“I just realized that these people would never benefit from technology,” Leonard says. “The Internet was all around them, and it wasn't changing lives…. It made me realize that there really needs to be some people or agencies or groups that are really picking up the benefits and taking them directly to the people, because it's really not happening on its own.”
Heads on Fire (www.headsonfire.org) started off working with schools in underserved communities, introducing technology and multimedia art to kids who otherwise wouldn't have the opportunity. Late last year, though, the organization changed its direction when it was tapped by the Massachusetts Institute of Technology (MIT) to site and run a Fab Lab in San Diego. Fab Labs, or Fabrication Laboratories, are located around the globe, everywhere from rural India, where community members invented a bicycle that converts kinetic energy into electric energy and powers an entire school, to Norway, where one guy used the lab to invent a sheep-tracking device. The Fab Labs started as an outreach program run by MIT's Media Lab, which describes the purpose of the labs as putting the proper tools in the hands of average people in hopes of inspiring inventions that tech nerds would never think of.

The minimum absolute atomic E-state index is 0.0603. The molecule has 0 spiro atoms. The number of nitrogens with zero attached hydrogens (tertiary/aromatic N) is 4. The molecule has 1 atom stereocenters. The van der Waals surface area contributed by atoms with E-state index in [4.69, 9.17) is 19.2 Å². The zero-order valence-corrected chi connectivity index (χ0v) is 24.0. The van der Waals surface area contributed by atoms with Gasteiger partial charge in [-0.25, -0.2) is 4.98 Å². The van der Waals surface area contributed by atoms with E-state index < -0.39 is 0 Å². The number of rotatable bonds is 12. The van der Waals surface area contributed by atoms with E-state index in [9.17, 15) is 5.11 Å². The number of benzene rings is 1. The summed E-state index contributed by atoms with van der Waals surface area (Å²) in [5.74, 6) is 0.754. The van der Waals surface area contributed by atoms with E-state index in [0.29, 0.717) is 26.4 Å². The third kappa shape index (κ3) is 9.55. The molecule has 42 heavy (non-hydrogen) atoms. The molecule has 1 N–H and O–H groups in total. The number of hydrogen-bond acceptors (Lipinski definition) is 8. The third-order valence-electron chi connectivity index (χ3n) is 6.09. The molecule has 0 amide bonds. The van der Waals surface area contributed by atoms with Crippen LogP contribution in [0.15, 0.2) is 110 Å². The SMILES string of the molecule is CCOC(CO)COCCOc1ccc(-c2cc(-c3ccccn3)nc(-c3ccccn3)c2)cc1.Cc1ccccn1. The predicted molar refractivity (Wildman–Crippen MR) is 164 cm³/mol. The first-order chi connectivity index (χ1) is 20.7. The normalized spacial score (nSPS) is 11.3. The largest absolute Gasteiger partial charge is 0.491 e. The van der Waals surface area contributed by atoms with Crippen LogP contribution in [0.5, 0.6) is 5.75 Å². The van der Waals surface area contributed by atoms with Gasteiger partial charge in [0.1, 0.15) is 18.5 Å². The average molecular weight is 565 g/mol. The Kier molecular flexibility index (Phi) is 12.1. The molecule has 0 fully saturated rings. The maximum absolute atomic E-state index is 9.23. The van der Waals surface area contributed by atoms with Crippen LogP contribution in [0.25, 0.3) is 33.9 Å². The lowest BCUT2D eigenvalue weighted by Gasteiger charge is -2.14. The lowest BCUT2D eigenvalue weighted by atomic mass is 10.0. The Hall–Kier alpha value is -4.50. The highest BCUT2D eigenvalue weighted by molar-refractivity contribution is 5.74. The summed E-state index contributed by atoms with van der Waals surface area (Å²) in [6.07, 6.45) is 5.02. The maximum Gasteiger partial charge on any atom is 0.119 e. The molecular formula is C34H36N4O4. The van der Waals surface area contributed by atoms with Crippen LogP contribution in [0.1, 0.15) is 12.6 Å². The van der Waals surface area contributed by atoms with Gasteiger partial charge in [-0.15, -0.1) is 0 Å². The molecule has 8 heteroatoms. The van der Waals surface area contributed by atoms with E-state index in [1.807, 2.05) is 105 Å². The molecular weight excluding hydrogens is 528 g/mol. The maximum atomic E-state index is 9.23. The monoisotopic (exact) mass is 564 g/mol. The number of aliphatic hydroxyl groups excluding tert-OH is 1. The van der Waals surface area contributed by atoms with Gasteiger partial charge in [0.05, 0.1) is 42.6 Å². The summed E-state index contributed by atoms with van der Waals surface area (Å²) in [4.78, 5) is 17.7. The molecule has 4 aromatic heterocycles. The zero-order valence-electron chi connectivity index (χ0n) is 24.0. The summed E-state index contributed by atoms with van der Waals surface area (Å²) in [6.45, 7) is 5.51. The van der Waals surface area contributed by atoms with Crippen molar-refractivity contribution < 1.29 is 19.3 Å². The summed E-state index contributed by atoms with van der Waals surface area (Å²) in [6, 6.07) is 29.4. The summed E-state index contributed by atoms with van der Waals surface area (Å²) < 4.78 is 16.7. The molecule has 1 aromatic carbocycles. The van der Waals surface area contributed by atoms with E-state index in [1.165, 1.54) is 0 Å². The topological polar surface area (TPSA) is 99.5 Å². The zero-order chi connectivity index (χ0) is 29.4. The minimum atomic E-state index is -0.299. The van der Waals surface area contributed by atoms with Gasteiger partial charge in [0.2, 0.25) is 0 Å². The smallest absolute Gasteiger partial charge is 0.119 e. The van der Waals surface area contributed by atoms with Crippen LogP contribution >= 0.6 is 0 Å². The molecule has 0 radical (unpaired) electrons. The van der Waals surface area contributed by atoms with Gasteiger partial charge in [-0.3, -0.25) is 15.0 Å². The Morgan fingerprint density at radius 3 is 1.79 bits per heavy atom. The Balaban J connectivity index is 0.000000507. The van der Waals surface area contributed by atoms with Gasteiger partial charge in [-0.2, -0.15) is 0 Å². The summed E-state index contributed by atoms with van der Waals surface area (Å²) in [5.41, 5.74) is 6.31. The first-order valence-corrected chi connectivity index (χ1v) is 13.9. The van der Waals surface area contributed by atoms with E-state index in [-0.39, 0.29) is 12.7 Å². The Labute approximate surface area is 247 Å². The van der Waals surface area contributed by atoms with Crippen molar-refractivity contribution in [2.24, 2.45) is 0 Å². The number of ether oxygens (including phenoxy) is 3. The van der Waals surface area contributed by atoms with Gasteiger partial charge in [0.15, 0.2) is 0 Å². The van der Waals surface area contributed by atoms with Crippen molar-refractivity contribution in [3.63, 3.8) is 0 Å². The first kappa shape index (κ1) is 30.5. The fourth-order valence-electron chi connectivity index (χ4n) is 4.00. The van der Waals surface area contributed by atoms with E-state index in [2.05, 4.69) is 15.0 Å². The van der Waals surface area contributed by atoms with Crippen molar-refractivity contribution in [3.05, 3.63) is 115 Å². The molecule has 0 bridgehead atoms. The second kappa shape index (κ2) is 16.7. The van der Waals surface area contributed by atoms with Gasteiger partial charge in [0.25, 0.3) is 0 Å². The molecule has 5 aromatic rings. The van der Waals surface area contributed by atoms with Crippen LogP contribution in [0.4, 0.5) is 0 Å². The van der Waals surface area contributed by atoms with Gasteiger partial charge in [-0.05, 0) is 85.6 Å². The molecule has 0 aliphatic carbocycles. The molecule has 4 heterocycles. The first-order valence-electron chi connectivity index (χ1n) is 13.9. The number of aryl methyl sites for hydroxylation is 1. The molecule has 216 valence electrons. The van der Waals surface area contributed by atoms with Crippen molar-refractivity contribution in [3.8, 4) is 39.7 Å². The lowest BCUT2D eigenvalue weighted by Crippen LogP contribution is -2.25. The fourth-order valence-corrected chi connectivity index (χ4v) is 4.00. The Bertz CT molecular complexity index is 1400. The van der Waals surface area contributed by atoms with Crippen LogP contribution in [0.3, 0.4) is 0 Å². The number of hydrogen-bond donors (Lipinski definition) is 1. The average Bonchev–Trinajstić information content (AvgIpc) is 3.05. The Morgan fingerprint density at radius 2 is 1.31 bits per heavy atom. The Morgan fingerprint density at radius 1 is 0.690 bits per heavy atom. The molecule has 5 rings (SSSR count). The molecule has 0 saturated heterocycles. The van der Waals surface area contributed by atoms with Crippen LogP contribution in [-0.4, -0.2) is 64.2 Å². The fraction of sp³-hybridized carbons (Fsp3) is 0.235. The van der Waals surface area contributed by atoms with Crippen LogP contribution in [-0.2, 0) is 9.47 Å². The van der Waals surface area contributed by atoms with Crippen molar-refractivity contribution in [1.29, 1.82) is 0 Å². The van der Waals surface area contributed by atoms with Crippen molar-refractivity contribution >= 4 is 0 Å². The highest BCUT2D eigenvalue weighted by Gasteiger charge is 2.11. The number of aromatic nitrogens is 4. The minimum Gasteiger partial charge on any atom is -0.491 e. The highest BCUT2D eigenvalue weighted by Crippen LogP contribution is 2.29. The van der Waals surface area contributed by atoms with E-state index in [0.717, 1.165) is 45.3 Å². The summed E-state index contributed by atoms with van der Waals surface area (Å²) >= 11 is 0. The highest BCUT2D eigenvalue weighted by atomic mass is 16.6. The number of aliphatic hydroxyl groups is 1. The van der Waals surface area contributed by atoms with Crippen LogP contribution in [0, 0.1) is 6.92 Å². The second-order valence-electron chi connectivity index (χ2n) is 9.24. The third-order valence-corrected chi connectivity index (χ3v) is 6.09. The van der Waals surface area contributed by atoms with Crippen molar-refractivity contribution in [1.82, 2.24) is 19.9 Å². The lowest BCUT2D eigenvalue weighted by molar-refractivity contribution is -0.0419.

“You never know where the next genius is going to come from,” says Kosedal, the computer-chip designer. “Who's to say if things had been different, Bill Gates could have come from rural Africa.” Kosedal's been going to the Fab Lab pretty much since it opened six months ago, and his idea for an invention was actually inspired by the ShopBot, a piece of equipment he couldn't afford on his own.
“I think the Fab Lab is great,” he says. “It's given me the opportunity that normally I wouldn't have. The problem is, I've always had great ideas, but I've never had the tools to do it. The Fab Lab gives me a workshop where I can experiment to make my dreams come true; without that, I couldn't bridge the gap from idea to actual product, and that's a huge barrier for any entrepreneur—getting your idea into a product you can show people.”